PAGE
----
Historic Huguenot Street has curated a new exhibit entitled John Hasbrouck, “A Most Estimable Citizen,” now on display at the DuBois Visitor Center, 81 Huguenot Street, through June 27, 2017.
John Hasbrouck was born to an enslaved woman in New Paltz in 1806 and, later, as a freeman, was able to purchase land in the town. He is commonly believed to be the first African American eligible to vote in New Paltz. The exhibit features original records; two account books in John’s own hand, listing work he did for white farmers and how he was compensated; as well as personal notes, letters, and receipts. The exhibit is accompanied by a full-length, biographical essay written by Josephine Bloodgood, Director of Curatorial and Preservation Affairs.
This exhibit coincides with Historic Huguenot Street’s June 17 event celebrating African culture, music, and cuisine in honor of Juneteenth, or June 19, 1865, the day Union soldiers landed at Galveston, Texas, carrying news that the Civil War had ended and that the enslaved had been freed. Catered by Chef Brandon Walker in consultation with culinary historian Michael W. Twitty, the Museum’s Juneteenth celebration will feature a performance by cultural advocate and singer/songwriter Kim Harris, as well as a presentation by Terry James, Board Member of The Slave Dwelling Project.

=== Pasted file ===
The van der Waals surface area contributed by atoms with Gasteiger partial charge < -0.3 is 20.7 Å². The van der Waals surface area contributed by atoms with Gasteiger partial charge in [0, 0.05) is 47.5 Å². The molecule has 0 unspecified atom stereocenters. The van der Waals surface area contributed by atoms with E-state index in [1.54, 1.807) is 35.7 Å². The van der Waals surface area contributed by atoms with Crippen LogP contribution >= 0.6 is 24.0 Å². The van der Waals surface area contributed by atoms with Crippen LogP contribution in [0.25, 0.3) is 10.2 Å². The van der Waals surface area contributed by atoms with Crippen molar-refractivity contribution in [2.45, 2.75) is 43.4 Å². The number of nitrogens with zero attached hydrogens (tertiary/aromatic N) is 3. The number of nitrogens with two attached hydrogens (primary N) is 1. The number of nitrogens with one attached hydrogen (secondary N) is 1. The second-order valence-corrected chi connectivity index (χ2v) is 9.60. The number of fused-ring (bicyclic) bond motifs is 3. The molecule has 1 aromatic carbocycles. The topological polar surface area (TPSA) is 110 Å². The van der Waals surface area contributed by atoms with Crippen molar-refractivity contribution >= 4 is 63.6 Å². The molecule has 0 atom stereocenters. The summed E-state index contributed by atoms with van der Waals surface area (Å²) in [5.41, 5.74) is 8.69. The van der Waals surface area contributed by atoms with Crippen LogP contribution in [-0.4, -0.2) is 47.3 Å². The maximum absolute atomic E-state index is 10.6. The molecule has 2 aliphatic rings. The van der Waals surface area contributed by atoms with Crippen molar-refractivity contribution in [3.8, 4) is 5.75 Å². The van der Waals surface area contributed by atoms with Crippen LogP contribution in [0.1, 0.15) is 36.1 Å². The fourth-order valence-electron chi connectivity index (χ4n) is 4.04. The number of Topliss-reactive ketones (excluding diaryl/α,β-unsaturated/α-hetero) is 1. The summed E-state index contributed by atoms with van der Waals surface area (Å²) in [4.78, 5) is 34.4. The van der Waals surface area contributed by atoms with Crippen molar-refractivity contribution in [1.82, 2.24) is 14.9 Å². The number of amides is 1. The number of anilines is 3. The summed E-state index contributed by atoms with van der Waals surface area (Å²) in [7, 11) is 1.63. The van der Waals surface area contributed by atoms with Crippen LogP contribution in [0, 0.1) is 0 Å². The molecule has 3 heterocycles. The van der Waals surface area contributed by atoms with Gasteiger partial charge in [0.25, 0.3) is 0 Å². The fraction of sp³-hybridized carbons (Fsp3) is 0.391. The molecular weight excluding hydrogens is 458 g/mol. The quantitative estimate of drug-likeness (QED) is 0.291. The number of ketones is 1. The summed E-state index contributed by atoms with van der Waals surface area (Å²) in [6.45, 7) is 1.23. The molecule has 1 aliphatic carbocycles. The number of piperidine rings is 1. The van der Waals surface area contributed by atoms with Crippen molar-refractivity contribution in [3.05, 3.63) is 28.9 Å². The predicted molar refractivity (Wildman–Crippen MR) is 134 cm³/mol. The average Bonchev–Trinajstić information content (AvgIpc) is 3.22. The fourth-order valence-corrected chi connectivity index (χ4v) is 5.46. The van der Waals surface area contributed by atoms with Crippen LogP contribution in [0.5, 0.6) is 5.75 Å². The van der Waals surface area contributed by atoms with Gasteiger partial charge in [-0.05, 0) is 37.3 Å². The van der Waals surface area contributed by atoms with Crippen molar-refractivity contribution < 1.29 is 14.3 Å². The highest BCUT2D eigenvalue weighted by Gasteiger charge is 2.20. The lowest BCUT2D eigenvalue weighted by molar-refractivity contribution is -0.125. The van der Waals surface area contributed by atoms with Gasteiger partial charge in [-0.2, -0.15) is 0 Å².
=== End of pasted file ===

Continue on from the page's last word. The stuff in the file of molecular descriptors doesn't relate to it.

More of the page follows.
The exhibit John Hasbrouck, “A Most Estimable Citizen” is free and open to the public during regular hours at the Visitor Center, 10 am to 5 pm daily, except Wednesdays.
Photo: John Hasbrouck Account Book, courtesy HHS Archives.